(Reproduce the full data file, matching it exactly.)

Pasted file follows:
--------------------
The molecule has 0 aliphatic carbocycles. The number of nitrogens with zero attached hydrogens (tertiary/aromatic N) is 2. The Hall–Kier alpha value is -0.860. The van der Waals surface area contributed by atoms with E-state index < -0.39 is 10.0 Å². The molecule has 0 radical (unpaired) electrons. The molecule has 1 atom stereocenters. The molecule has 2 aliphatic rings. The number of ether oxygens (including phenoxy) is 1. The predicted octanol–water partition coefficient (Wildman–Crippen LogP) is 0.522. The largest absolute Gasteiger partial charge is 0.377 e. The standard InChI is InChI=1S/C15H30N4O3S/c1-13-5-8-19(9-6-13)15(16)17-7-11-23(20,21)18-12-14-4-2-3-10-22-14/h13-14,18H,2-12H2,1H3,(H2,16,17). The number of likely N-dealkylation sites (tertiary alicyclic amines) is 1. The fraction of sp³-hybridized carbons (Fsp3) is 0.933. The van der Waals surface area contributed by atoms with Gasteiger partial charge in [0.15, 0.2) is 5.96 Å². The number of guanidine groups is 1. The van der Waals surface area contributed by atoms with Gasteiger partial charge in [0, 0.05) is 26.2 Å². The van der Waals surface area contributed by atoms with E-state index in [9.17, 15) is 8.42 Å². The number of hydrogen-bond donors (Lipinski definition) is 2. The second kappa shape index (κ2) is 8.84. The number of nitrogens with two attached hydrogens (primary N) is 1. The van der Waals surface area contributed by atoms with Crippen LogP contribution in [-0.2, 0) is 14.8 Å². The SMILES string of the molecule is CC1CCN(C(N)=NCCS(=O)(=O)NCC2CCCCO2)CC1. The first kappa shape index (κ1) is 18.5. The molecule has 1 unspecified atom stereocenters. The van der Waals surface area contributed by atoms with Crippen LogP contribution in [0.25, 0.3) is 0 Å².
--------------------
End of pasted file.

The molecule has 0 aliphatic carbocycles. The number of nitrogens with zero attached hydrogens (tertiary/aromatic N) is 2. The Hall–Kier alpha value is -0.860. The van der Waals surface area contributed by atoms with E-state index < -0.39 is 10.0 Å². The molecule has 0 radical (unpaired) electrons. The molecule has 1 atom stereocenters. The molecule has 2 aliphatic rings. The number of ether oxygens (including phenoxy) is 1. The predicted octanol–water partition coefficient (Wildman–Crippen LogP) is 0.522. The largest absolute Gasteiger partial charge is 0.377 e. The standard InChI is InChI=1S/C15H30N4O3S/c1-13-5-8-19(9-6-13)15(16)17-7-11-23(20,21)18-12-14-4-2-3-10-22-14/h13-14,18H,2-12H2,1H3,(H2,16,17). The number of likely N-dealkylation sites (tertiary alicyclic amines) is 1. The fraction of sp³-hybridized carbons (Fsp3) is 0.933. The van der Waals surface area contributed by atoms with Gasteiger partial charge in [0.15, 0.2) is 5.96 Å². The number of guanidine groups is 1. The van der Waals surface area contributed by atoms with Gasteiger partial charge in [0, 0.05) is 26.2 Å². The van der Waals surface area contributed by atoms with E-state index in [9.17, 15) is 8.42 Å². The number of hydrogen-bond donors (Lipinski definition) is 2. The second kappa shape index (κ2) is 8.84. The number of nitrogens with two attached hydrogens (primary N) is 1. The van der Waals surface area contributed by atoms with Crippen LogP contribution in [-0.2, 0) is 14.8 Å². The SMILES string of the molecule is CC1CCN(C(N)=NCCS(=O)(=O)NCC2CCCCO2)CC1. The first kappa shape index (κ1) is 18.5. The molecule has 1 unspecified atom stereocenters. The van der Waals surface area contributed by atoms with Crippen LogP contribution in [0.25, 0.3) is 0 Å².